Throughout history human beings have wanted to better their situation. In many instances, this has meant moving from rural or suburban areas to cities and urban areas. The firm belief being that cities offer more opportunities for those who look for them. This is true today as well. According to the World Resources Institute over 60% of us will live in cities and urban areas by 2050. As cities grow, and the strain on resources and utilities rise, city planners will have to pay more and more attention to how this growth can be made sustainable – for the environment, and for the people and businesses living and operating in these cities.

Today’s cities are bigger than ever before. They are also more and more “resident” friendly. Urban gardens, green zones and walkways, all contribute to better quality of life for city dwellers. “The need and preferences of those who live in cities continue to change. People as well as corporations are using space differently, as reflected in co-working and the sharing economy to new transportation options enabled by technology, and there is an urgent need to understand the causes and effects of these shifts,” says Dr. Constantine Kontokosta, PE, FRICS.

Dr. Kontokosta is an expert on urbanization and technology and its impact on real estate. He adds that companies planning relocation or developing their portfolio strategy especially need to be on top of these changes. With talent being a strong imperative for most organizations, where people want to live will also have an influence on corporate location strategies.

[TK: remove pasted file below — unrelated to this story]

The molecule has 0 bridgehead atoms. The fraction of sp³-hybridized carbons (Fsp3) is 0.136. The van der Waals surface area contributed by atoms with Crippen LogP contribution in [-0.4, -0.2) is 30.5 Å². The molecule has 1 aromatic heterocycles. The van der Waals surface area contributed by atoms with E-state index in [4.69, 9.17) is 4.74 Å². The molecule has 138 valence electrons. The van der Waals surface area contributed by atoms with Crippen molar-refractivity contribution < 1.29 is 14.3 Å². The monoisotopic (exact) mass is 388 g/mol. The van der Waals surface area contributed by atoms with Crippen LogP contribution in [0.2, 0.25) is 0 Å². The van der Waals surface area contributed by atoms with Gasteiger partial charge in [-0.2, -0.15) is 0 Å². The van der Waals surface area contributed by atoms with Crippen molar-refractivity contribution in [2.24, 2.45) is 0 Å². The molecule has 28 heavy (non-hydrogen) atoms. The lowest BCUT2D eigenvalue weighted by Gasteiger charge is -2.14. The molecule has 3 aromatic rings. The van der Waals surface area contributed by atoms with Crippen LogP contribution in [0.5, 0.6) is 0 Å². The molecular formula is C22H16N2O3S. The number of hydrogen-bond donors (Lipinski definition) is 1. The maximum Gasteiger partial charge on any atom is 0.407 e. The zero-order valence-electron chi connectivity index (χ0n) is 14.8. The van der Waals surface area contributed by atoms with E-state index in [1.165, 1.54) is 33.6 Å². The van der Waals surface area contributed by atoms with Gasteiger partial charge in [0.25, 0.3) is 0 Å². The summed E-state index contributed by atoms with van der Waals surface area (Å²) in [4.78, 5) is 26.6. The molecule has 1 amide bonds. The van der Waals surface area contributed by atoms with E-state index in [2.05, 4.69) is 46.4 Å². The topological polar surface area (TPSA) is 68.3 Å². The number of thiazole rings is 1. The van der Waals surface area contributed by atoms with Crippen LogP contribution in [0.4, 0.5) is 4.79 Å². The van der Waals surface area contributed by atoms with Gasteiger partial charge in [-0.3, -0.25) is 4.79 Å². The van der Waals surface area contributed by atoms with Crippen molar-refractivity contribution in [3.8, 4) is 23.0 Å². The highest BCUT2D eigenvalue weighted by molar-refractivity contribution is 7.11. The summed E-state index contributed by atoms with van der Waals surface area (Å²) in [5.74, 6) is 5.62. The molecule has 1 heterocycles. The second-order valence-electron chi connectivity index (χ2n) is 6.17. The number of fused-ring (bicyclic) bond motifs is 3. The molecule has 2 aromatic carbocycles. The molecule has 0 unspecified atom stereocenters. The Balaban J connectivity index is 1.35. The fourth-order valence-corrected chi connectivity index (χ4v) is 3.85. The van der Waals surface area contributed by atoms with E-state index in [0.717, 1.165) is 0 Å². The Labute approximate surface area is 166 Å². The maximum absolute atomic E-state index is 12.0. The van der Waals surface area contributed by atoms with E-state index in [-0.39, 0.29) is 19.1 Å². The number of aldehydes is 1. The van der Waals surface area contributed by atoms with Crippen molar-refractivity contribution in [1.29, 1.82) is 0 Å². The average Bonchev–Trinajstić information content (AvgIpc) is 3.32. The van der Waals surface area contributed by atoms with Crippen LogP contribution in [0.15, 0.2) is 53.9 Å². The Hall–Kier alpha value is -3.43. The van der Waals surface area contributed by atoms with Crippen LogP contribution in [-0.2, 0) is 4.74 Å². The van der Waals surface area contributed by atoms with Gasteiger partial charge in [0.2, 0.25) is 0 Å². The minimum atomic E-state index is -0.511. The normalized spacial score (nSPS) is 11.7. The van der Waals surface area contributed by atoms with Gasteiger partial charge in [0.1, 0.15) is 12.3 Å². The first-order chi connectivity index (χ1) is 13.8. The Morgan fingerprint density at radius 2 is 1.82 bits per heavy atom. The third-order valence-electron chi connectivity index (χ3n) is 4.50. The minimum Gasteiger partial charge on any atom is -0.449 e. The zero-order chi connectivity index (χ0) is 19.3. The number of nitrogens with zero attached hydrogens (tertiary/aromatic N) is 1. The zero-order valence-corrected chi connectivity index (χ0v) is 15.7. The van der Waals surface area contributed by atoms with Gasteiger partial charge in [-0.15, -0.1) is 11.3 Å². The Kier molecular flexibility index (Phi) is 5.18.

Increased use of Internet of Things devices, (i.e. FitBit and the Apple Watch) enable better understanding of how and where shifts in the preferences and needs of urbanites will occur. Sensors in these devices can also aid in identifying trends such as peak travel times, preferred areas and for planning transportation systems. The quality and depth of this data varies across the world; in the US and Europe, this kind of data is much more available than in emerging countries.

Severe climate events across the globe are creating a need to be ever more aware of what can be done to reduce these impact of climate change. “Especially for cities that are located on the coastline, climate change can have significant impacts, since these areas are more vulnerable to the effects of rising sea levels and other natural disasters. Increasing the resilience of cities, while actively reducing carbon emissions, is rapidly becoming a necessity to reduce risk and potential negative consequences for urban populations,” adds Dr. Kontokosta.

According to the “It takes a city: The case for collaborative climate action” report by CDP Worldwide, cities contribute about 75% of the world’s greenhouse emissions. However, cities are also uniquely positioned to leverage the opportunities afforded by their higher density. For example, improving public transport and making urban areas more walkable can have a significant influence on a city’s footprint. Similarly, making buildings more efficient can reduce emissions as well. Currently, 32% of global energy consumption and 25% of CO2 emissions produced by human beings can be attributed to buildings, according to the World Resources Institute’s “Accelerating Building Efficiency: Eight Actions for Urban Leaders” report. According to research by Dr. Kontokosta, buildings in dense urban areas, such as New York City, account for as much as three-quarters of total carbon emissions and energy consumption.

For corporate real estate (CRE), there are several lessons and opportunities as the movement to the urban areas solidifies around the globe. Understanding and gauging these shifting patterns will be imperative. Where and how different generations want to live will allow for better location strategy. Similarly, CRE can play an important part in reducing building emissions.

Want to learn more? Attend Dr. Kontokosta’s session at the CoreNet Global Summit in Philadelphia.